Despite the growing women’s liberation movement, many American women were still in the dark regarding contraception. Dee, who was born in 1938, knew very little in regards to birth control and family planning as she reached adulthood. According to Dee, now a wizened senior citizen, she utilized natural family planning during the early years of her marriage.   Dee, who is very comical, says, “I used to use the rhythm method, but I was never very good with math, I kept getting pregnant.” During the 1960’s Dee had her first three children in just two years. Eventually Dee’s doctor presented her with some family planning options that were more medically reliable than her “bad math.” Dee’s initial lessons in birth control, as handed down to her by her immigrant mother consisted of “you play with fire, you get burned.”  Many have heard the jokes about keeping an “aspirin between the knees” to prevent pregnancy.  For some women, their knowledge of reproduction and contraception was vague and unclear, and they realized soon the good old aspirin trick really didn’t work.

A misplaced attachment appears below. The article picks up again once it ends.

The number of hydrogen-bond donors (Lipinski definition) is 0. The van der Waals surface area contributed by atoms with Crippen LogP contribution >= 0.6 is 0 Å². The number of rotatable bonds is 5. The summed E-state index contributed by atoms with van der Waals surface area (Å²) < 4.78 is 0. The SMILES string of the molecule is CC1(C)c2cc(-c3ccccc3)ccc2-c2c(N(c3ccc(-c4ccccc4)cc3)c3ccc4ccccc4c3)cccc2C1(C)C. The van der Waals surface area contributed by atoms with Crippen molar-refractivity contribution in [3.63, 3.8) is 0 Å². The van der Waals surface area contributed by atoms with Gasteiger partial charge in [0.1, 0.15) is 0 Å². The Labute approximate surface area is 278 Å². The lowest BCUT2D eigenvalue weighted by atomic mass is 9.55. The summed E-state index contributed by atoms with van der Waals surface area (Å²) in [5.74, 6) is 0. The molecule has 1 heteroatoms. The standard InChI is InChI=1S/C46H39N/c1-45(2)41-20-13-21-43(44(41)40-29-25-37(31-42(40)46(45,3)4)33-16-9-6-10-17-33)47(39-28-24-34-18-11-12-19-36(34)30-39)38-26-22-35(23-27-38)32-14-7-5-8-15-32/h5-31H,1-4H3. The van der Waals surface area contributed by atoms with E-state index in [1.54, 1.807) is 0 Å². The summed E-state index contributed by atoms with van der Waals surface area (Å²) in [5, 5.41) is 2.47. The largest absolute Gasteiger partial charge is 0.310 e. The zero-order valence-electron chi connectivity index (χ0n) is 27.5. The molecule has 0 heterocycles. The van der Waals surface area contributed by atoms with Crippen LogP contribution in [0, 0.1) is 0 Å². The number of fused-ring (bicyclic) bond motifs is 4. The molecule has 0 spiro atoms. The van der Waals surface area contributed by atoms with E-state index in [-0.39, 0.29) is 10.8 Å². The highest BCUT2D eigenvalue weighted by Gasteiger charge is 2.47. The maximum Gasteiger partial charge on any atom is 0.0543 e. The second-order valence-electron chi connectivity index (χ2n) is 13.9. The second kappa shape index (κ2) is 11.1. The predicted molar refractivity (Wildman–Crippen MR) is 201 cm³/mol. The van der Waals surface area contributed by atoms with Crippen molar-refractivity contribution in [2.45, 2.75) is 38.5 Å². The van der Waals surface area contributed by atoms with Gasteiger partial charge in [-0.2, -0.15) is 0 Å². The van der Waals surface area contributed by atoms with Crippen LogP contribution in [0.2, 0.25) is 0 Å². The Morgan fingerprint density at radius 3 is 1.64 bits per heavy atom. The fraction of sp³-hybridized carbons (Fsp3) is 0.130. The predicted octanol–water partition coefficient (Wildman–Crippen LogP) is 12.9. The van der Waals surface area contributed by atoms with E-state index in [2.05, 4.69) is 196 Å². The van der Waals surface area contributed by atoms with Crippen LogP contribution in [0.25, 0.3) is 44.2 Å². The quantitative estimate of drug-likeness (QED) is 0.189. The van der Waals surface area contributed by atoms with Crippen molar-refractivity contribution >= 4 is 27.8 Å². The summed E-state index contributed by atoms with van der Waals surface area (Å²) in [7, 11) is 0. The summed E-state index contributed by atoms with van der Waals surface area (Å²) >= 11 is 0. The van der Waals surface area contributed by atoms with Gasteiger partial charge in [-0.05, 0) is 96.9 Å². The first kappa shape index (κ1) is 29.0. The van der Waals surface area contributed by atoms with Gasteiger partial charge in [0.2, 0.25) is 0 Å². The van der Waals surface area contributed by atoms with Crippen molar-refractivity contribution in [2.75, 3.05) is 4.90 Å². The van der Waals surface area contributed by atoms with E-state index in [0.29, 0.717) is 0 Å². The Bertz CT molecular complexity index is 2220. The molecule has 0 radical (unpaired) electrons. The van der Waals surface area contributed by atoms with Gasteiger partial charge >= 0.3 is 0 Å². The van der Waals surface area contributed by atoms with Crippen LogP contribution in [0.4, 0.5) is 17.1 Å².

Lack of access to birth control for first half of the 20th century was not unusual, even for married women.   A law which existed here in Connecticut did not allow individuals to use “any drug, medicinal article or instrument for the purpose of preventing conception.” Griswold vs. Connecticut was tried before the Supreme Court and the law was struck down indicating it violated marital privacy.

Today, women have a wide variety of options in regarding to choosing how and when to start a family.  In addition, some women have found secondary reasons for using hormonal contraceptives to address the symptoms of various conditions including heavy menstrual bleeding, painful menses, irregular periods, endometriosis, and even acne.

We thank all those who come forward to be a part of the clinical research process evaluating birth control study products.